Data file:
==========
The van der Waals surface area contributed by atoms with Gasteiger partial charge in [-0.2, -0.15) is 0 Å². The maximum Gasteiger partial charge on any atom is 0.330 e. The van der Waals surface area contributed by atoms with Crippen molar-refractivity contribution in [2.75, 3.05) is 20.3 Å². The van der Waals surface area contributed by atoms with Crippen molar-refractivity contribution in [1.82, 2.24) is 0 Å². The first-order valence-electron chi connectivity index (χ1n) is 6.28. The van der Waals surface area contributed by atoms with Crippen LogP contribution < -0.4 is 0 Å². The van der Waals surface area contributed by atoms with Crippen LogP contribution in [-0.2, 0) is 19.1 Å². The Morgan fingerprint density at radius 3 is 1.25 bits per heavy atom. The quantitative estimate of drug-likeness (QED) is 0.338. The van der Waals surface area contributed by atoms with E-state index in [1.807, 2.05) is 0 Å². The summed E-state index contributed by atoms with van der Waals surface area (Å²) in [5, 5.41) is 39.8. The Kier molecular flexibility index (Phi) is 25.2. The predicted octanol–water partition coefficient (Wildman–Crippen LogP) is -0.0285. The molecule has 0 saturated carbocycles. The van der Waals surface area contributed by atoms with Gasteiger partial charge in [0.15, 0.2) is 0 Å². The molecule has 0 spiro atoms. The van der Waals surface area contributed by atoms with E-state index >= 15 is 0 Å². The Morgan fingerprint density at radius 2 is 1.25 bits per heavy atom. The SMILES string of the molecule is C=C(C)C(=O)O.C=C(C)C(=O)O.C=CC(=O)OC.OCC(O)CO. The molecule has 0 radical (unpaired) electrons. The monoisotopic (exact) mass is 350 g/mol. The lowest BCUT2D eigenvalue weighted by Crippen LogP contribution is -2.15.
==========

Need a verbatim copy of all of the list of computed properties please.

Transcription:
The van der Waals surface area contributed by atoms with Gasteiger partial charge in [-0.2, -0.15) is 0 Å². The maximum Gasteiger partial charge on any atom is 0.330 e. The van der Waals surface area contributed by atoms with Crippen molar-refractivity contribution in [2.75, 3.05) is 20.3 Å². The van der Waals surface area contributed by atoms with Crippen molar-refractivity contribution in [1.82, 2.24) is 0 Å². The first-order valence-electron chi connectivity index (χ1n) is 6.28. The van der Waals surface area contributed by atoms with Crippen LogP contribution < -0.4 is 0 Å². The van der Waals surface area contributed by atoms with Crippen LogP contribution in [-0.2, 0) is 19.1 Å². The Morgan fingerprint density at radius 3 is 1.25 bits per heavy atom. The quantitative estimate of drug-likeness (QED) is 0.338. The van der Waals surface area contributed by atoms with E-state index in [1.807, 2.05) is 0 Å². The summed E-state index contributed by atoms with van der Waals surface area (Å²) in [5, 5.41) is 39.8. The Kier molecular flexibility index (Phi) is 25.2. The predicted octanol–water partition coefficient (Wildman–Crippen LogP) is -0.0285. The molecule has 0 saturated carbocycles. The van der Waals surface area contributed by atoms with Gasteiger partial charge in [0.15, 0.2) is 0 Å². The molecule has 0 spiro atoms. The van der Waals surface area contributed by atoms with E-state index >= 15 is 0 Å². The Morgan fingerprint density at radius 2 is 1.25 bits per heavy atom. The SMILES string of the molecule is C=C(C)C(=O)O.C=C(C)C(=O)O.C=CC(=O)OC.OCC(O)CO. The molecule has 0 radical (unpaired) electrons. The monoisotopic (exact) mass is 350 g/mol. The lowest BCUT2D eigenvalue weighted by Crippen LogP contribution is -2.15.